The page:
These KPTI [Kernel Page Table Isolation] patches move the kernel into a completely separate address space, so it’s not just invisible to a running process, it’s not even there at all. Really, this shouldn’t be needed, but clearly there is a flaw in Intel’s silicon that allows kernel access protections to be bypassed in some way.

The downside to this separation is that it is relatively expensive, time wise, to keep switching between two separate address spaces for every system call and for every interrupt from the hardware. These context switches do not happen instantly, and they force the processor to dump cached data and reload information from memory. This increases the kernel’s overhead, and slows down the computer.

Your Intel-powered machine will run slower as a result.

Five to 30 per cent is a jaw-dropping number, but because of all the secrecy right now it’s difficult to tell how noticeable the impact will actually be for consumer use — enterprise-scale systems like cloud computing are likely to be the hardest hit. For the average user, it’s possible that the impact will be negligible. It’s also possible that a better implementation of the solution in future patches could reduce the performance hit.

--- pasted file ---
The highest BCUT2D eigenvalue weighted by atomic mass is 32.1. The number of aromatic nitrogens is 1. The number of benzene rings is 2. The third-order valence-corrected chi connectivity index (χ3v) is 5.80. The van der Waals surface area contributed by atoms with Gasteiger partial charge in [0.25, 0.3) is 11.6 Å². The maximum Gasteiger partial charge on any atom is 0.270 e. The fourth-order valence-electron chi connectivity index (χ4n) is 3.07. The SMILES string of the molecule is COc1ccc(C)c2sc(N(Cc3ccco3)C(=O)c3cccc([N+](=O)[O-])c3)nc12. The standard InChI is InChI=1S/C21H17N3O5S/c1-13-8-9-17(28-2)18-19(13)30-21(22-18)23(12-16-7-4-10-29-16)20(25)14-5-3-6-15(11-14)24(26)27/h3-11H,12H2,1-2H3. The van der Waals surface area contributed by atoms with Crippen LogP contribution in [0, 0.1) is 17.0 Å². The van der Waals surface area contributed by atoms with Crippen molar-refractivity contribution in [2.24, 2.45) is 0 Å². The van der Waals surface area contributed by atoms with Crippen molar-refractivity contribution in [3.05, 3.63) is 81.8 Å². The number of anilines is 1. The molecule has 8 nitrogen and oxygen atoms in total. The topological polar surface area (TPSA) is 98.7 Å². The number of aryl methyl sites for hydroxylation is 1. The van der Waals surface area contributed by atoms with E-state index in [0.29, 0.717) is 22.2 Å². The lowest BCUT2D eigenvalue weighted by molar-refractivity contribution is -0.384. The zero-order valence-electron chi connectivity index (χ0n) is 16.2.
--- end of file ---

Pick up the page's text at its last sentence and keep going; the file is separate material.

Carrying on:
“Urgent development of a software mitigation is being done in the open and recently landed in the Linux kernel” in redacted form, “and a similar mitigation began appearing in NT kernels in November,” the Python Sweetness blog wrote on Monday. “In the worst case the software fix causes huge slowdowns in typical workloads … There are hints the attack impacts common virtualization environments including Amazon EC2 and Google Compute Engine.”